More preferably, the barrier layer has a thickness in the range of from 2 to 5 nm.

Preferably, the sheet resistance of the barrier layer is at least 1 MΩ/square.

Preferably, the barrier layer is a continuous layer.

Preferably, the barrier layer comprises a dielectric.

In one embodiment the dielectric comprises an inorganic oxide, preferably one of an oxide of Al, Ba, Ca, Mg, Ni, Si, Ti or Zr, an oxide of an Al alloy, or an oxide of Al—Li or Al—Mg. The oxide composition does not have to be stoichiometric. Preferably, the oxide is sub-stoichiometric.

In another embodiment the dielectric comprises a carbide, preferably a carbide of Hf, Mo, Nb, Ta, Ti, W or Zr.

In a further embodiment the dielectric comprises a boride, preferably a boride of Cr, Mo, Nb, Ti, W or Zr.

In a yet further embodiment the dielectric comprises a nitride, preferably a nitride of Ti or Zr.

In a yet still further embodiment the dielectric comprises a fluoride, preferably a fluoride of Ca or Mg.

Preferably, the substrate comprises a glass or a plastics material.

The present invention further provides a method of fabricating an organic light-emitting device, comprising the steps of: forming a first conductive layer over a substrate; forming at least one layer of a light-emissive organic material over the first conductive layer; forming a barrier layer over the at least one organic layer; and forming a patterned second conductive layer over the barrier layer; wherein the barrier layer acts to protect the at least one organic layer during subsequent processing steps. In one embodiment the second conductive layer is deposited by sputtering, preferably by DC magnetron or RF sputtering. In another embodiment the second conductive layer is deposited by evaporation, preferably by resistive or electronbeam thermal evaporation.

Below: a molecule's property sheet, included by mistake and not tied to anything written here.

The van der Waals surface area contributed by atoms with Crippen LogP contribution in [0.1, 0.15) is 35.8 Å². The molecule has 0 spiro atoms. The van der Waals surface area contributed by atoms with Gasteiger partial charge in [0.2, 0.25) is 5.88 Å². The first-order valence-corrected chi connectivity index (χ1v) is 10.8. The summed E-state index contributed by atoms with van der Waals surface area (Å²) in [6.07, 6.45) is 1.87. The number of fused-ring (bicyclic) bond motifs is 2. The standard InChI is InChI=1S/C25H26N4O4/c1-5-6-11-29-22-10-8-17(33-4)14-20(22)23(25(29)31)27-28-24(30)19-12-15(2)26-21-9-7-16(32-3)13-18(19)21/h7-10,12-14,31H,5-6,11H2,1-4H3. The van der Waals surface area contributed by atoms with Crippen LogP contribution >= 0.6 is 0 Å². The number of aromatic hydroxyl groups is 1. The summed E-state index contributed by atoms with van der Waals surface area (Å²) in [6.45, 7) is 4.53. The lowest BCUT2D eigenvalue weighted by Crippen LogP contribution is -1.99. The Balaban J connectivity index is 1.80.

In one embodiment the step of forming the patterned second conductive layer comprises deposition through a shadow mask.

In another embodiment the step of forming the patterned second conductive layer comprises the steps of: forming a layer of a photoresist over the barrier layer; patterning the layer of photoresist to expose regions of the barrier layer where the second conductive layer is to be formed; depositing a conductive layer over the patterned layer of photoresist; and removing the regions of the conductive layer which overlie the patterned layer of photoresist.

Preferably, the method further comprises, prior to the step of depositing the conductive layer, a plasma cleaning step to remove any residual photoresist.

In a further embodiment the step of forming the patterned second conductive layer comprises the steps of: forming a layer of conductive material; forming a layer of a photoresist over the layer of conductive material; patterning the layer of photoresist to expose regions of the conductive layer; removing the exposed regions of the conductive layer; and removing the photoresist.

The present invention still further provides a method of fabricating an organic light-emitting device, comprising the steps of: forming a first conductive layer over a substrate; forming at least one layer of a light-emissive organic material over the first conductive layer; forming a barrier layer over the at least one organic layer; and forming a sputtered second conductive layer over the barrier layer; wherein the barrier layer acts to protect the at least one organic layer during subsequent processing steps. In an embodiment the second conductive layer is deposited by DC magnetron or RF sputtering.

In one embodiment the step of forming the patterned second conductive layer comprises deposition through a shadow mask.

In another embodiment the step of forming the patterned second conductive layer comprises the steps of: forming a layer of a photoresist over the barrier layer; patterning the layer of photoresist to expose regions of the barrier layer where the second conductive layer is to be formed; depositing a conductive layer over the patterned layer of photoresist; and removing the regions of the conductive layer which overlie the patterned layer of photoresist.

Preferably, the method further comprises, prior to the step of depositing the conductive layer, a plasma cleaning step to remove any residual photoresist.

In a further embodiment the step of forming the patterned second conductive layer comprises the steps of: forming a layer of conductive material; forming a layer of a photoresist over the layer of conductive material; patterning the layer of photoresist to expose regions of the conductive layer; removing the exposed regions of the conductive layer; and removing the photoresist.